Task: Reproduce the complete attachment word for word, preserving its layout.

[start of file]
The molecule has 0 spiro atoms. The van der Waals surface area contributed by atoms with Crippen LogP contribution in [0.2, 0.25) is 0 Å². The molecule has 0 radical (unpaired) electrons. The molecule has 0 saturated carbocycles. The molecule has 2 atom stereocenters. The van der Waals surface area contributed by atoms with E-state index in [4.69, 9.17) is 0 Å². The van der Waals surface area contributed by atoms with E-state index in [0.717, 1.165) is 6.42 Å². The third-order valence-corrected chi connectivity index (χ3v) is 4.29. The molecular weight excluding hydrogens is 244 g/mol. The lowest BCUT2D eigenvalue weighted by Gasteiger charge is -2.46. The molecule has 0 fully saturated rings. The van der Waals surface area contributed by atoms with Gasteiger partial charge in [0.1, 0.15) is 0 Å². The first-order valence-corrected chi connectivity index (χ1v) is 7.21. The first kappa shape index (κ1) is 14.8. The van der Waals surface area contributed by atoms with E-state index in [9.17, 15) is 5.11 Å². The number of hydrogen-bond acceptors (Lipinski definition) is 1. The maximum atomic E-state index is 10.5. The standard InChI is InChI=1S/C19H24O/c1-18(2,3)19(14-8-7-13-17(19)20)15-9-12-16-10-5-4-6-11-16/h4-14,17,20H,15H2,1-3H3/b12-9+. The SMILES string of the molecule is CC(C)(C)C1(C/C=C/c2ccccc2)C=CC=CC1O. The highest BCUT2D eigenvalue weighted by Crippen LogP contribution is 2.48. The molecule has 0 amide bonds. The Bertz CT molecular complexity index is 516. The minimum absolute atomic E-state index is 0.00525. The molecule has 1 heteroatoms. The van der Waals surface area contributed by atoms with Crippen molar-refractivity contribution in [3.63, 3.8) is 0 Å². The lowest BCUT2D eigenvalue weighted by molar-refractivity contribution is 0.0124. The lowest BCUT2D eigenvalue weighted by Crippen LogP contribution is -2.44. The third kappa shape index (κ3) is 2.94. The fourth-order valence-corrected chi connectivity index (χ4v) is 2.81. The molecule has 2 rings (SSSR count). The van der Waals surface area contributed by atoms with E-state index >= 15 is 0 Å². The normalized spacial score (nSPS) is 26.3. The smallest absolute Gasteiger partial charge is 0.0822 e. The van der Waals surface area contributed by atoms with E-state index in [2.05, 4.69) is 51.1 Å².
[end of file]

The molecule has 0 spiro atoms. The van der Waals surface area contributed by atoms with Crippen LogP contribution in [0.2, 0.25) is 0 Å². The molecule has 0 radical (unpaired) electrons. The molecule has 0 saturated carbocycles. The molecule has 2 atom stereocenters. The van der Waals surface area contributed by atoms with E-state index in [4.69, 9.17) is 0 Å². The van der Waals surface area contributed by atoms with E-state index in [0.717, 1.165) is 6.42 Å². The third-order valence-corrected chi connectivity index (χ3v) is 4.29. The molecular weight excluding hydrogens is 244 g/mol. The lowest BCUT2D eigenvalue weighted by Gasteiger charge is -2.46. The molecule has 0 fully saturated rings. The van der Waals surface area contributed by atoms with Gasteiger partial charge in [0.1, 0.15) is 0 Å². The first-order valence-corrected chi connectivity index (χ1v) is 7.21. The first kappa shape index (κ1) is 14.8. The van der Waals surface area contributed by atoms with E-state index in [9.17, 15) is 5.11 Å². The number of hydrogen-bond acceptors (Lipinski definition) is 1. The maximum atomic E-state index is 10.5. The standard InChI is InChI=1S/C19H24O/c1-18(2,3)19(14-8-7-13-17(19)20)15-9-12-16-10-5-4-6-11-16/h4-14,17,20H,15H2,1-3H3/b12-9+. The SMILES string of the molecule is CC(C)(C)C1(C/C=C/c2ccccc2)C=CC=CC1O. The highest BCUT2D eigenvalue weighted by Crippen LogP contribution is 2.48. The molecule has 0 amide bonds. The Bertz CT molecular complexity index is 516. The minimum absolute atomic E-state index is 0.00525. The molecule has 1 heteroatoms. The van der Waals surface area contributed by atoms with Crippen molar-refractivity contribution in [3.63, 3.8) is 0 Å². The lowest BCUT2D eigenvalue weighted by molar-refractivity contribution is 0.0124. The lowest BCUT2D eigenvalue weighted by Crippen LogP contribution is -2.44. The third kappa shape index (κ3) is 2.94. The fourth-order valence-corrected chi connectivity index (χ4v) is 2.81. The molecule has 2 rings (SSSR count). The van der Waals surface area contributed by atoms with E-state index >= 15 is 0 Å². The normalized spacial score (nSPS) is 26.3. The smallest absolute Gasteiger partial charge is 0.0822 e. The van der Waals surface area contributed by atoms with E-state index in [2.05, 4.69) is 51.1 Å².